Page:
The Cuban Government very effectively exploited the image of Ernesto Guevara as a chess fan, further evidence of the relationship between politics and chess on the island. The series of massive, simultaneous matches, held both in Havana and other cities across the country, also reflected a political agenda of projecting an image of mass support for the game.
Thus, yes, indeed, there is a documented relationship between chess and politics in Cuba, inextricably linked to the figure of Capablanca, whose father, despite being an officer in the Spanish army, became a secret agent of the independence movement.

George Steiner, who passed away a few days ago, recalled the sense of communion that, in his student years at Cambridge, was engendered around chess boards. Was there communion between the Soviets and Fischer at that Olympiad held at the Havana Hilton, in the midst of the Cold War?

In Havana, in 1966, there was no communion between Soviets and Americans. Quite the opposite. The event was about to fall apart when the US team pulled out on the date slated for the first match against the Soviets. Although the details of the incident have never been revealed, I have no doubt that great political pressure was exerted from the highest echelons (i.e. Fidel Castro) for the event to take place, which it did. Meanwhile, there were several manifestations of personal amity between Fischer and Tahl, on the one hand, and between Fischer and Spassky, on the other, documented in the book.

Returning to the issue of propaganda and communion, the Cuban Government was very fortunate when in 1965 the State Department prevented Fischer from traveling to Havana, which gave rise to en unprecedented remote Capablanca match, with the American playing from the Marshall Chess Club in New York. It was then that the famous exchange of letters between Fischer and Fidel Castro took place, in which Fischer threatened to abandon the competition if Castro did not retract alleged statements that he was glad that Fischer did not receive a travel permit. Castro denied that he had ever made such statements and Fischer participated in the Capablanca long distance, an unprecedented development in the history of chess.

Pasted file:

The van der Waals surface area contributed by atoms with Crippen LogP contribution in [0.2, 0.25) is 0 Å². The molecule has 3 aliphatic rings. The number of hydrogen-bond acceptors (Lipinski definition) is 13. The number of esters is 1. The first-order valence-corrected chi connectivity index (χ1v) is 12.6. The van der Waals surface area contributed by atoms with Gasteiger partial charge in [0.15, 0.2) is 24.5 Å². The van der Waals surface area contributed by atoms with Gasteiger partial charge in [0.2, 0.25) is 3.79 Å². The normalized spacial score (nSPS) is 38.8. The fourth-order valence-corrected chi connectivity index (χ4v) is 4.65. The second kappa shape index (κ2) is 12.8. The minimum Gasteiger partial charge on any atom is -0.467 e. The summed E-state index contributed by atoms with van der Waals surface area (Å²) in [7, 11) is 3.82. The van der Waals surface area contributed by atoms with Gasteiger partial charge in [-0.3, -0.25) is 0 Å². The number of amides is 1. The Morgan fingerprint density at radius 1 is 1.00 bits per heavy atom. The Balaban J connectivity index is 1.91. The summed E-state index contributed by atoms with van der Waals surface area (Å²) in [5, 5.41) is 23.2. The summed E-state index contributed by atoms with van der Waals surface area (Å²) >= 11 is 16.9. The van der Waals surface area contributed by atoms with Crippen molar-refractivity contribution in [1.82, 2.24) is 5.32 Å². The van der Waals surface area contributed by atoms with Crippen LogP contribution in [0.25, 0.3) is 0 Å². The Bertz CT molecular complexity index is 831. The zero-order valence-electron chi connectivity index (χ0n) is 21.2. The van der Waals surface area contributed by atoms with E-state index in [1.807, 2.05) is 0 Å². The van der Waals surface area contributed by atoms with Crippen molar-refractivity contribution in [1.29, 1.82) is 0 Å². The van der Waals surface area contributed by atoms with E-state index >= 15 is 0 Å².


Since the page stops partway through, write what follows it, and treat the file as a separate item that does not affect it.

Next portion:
The 1966 Chess Olympiad was the first event held in Cuba in which a US master team participated; not a group of university students, but the best of the best – with the very singular characteristic that there was no distinction made between professionals and amateurs. In Cuba, in 1962, the populace did not know that there were cash prizes for the winners of the Capablanca tournaments, and even for the participants. The highest payment was received by Fischer when, for taking part in the Capablanca in 1965, long distance, he received 3,000 dollars, according to his biographer, Frank Brady, a very respected figure in American chess circles.

The decision to conceal the fact that the Capablanca tournaments were essentially a professional competition was made as a result of Fidel Castro decreeing the end of professional sports in Cuba. It was very difficult to explain why, in chess, at least in the Capablanca tournaments, that political directive was not followed. In this Cuba took a page from the 1925 Soviet maneuver when, to achieve a propaganda triumph, the Kremlin authorized that 5,000 dollars be paid to Capablanca to attend the Moscow tournament, a fact documented by the New York Times.